A grant of $100,000 was made by Coca-Cola for the winning park, as well as awards to three other winning parks. The grants are aimed at restoring, rebuilding or improving activity areas in parks where people are active and play. The company says that it has donated almost $15 million in such schemes over the years.
- Triple Play - launched by the Boys & Girls Clubs of America in 2005 with financial help from Coca-Cola. It encourages children to eat healthily, become more physically active and increase their ability to take part in healthy relationships.
- School Fitness Centers & Governor's Physical Fitness Challenge - a joint project between the National Foundation for Governor's Fitness Councils, the American College of Sports Medicine and Coca-Cola. The company awarded $5 million to set up 100 new fitness centers in schools across the country over a five year period. The centers, which will be unbranded, will have new fitness equipment and provide over five million workouts per year. Over 1.4 million students have benefited from the pilot initiative.
Coca-Cola's commitment to inform consumersCoca-Cola says that it is committed to providing clear and fact-based nutritional information to help consumers make an informed choice, "choices to suit all occasions and lifestyles". They add that their commitment includes complying to the right policies in schools and the marketplace.
Marketing at children - Coca-Cola says that from now on, it will not advertise directly at audiences which consist of more than 35% children under the age of 12 years. This policy applies to the following media - TV, radio, mobile phone, the Internet, and print.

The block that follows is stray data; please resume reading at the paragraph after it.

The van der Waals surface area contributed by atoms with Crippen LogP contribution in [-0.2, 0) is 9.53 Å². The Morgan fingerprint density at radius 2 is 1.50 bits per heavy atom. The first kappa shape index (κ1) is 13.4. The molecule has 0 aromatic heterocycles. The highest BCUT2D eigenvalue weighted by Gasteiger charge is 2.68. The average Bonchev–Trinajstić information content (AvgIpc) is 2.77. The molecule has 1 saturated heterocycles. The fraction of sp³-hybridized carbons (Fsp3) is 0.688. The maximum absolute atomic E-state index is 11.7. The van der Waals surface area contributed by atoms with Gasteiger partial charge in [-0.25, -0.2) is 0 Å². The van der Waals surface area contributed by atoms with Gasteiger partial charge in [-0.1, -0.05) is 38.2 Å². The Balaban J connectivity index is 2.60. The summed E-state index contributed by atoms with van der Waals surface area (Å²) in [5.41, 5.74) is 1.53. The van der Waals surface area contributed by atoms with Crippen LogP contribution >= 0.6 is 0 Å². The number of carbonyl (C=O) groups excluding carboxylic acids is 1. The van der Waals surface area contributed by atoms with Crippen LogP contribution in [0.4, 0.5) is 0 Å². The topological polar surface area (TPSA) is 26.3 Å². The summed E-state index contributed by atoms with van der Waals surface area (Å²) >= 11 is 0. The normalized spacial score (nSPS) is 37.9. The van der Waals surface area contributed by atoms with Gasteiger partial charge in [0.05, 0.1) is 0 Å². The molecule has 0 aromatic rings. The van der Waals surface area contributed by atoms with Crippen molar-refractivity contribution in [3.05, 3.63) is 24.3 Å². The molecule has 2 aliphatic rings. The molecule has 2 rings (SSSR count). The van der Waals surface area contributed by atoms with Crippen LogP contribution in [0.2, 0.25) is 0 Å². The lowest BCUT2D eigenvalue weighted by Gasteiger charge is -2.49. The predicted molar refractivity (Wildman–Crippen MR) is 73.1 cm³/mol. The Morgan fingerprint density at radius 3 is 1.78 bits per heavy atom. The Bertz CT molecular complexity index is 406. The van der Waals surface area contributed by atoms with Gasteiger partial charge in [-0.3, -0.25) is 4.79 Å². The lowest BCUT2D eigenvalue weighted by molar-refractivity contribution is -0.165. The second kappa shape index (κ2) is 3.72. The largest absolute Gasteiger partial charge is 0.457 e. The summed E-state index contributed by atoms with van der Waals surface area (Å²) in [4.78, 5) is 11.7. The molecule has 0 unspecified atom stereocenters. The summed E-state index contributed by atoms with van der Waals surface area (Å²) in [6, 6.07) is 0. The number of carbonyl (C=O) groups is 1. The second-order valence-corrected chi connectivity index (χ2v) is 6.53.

Nutrition labeling - in 2009, Coca-Cola was the first soft drinks company to make front-of-pack calorie-labeling a worldwide commitment for nearly half of all its products by 2011 - this target was met.
In 2005, Coca-Cola was the first soft drinks company in America to place dual nutrition labels on their regular calorie, single-serve packages, with data not only included on the 8 fl oz servings, but also for the entire package (up to 20 fl oz).
In an online communiqué, Coca-Cola wrote "..we are united with America's beverage companies and important leaders and organizations in instituting meaningful, significant and measurable initiatives to help address this issue and will continue to build on these efforts."
School Beverage Guidelines - along with President Clinton, in 2006 Coca-Cola, the American Beverage Association, and other drinks companies in the USA helped set up the national school beverage guidelines by voluntarily changing drinks offered in primary and secondary schools. Since 2005, the drinks industry has reduced the number of calories delivered to schools by 90%.
A study published in the August 2012 issue of Archives of Pediatrics and Adolescent Medicine explained that compared to four years before, 50% fewer students could buy regular soda in schools. However, the authors stressed that sugar-laden soft drinks are still too widely available.
- Clear on Calories - Coca-Cola, along with the rest of the drinks industry in the USA, supported First Lady Michelle Obama's Let's Move! initiative with a "Clear on Calories" commitment, by placing calorie details on the front of nearly all drink containers.
- Calories Count Vending Program - this program aims to provide more low calorie drinks in vending machines.
Written by Christian Nordqvist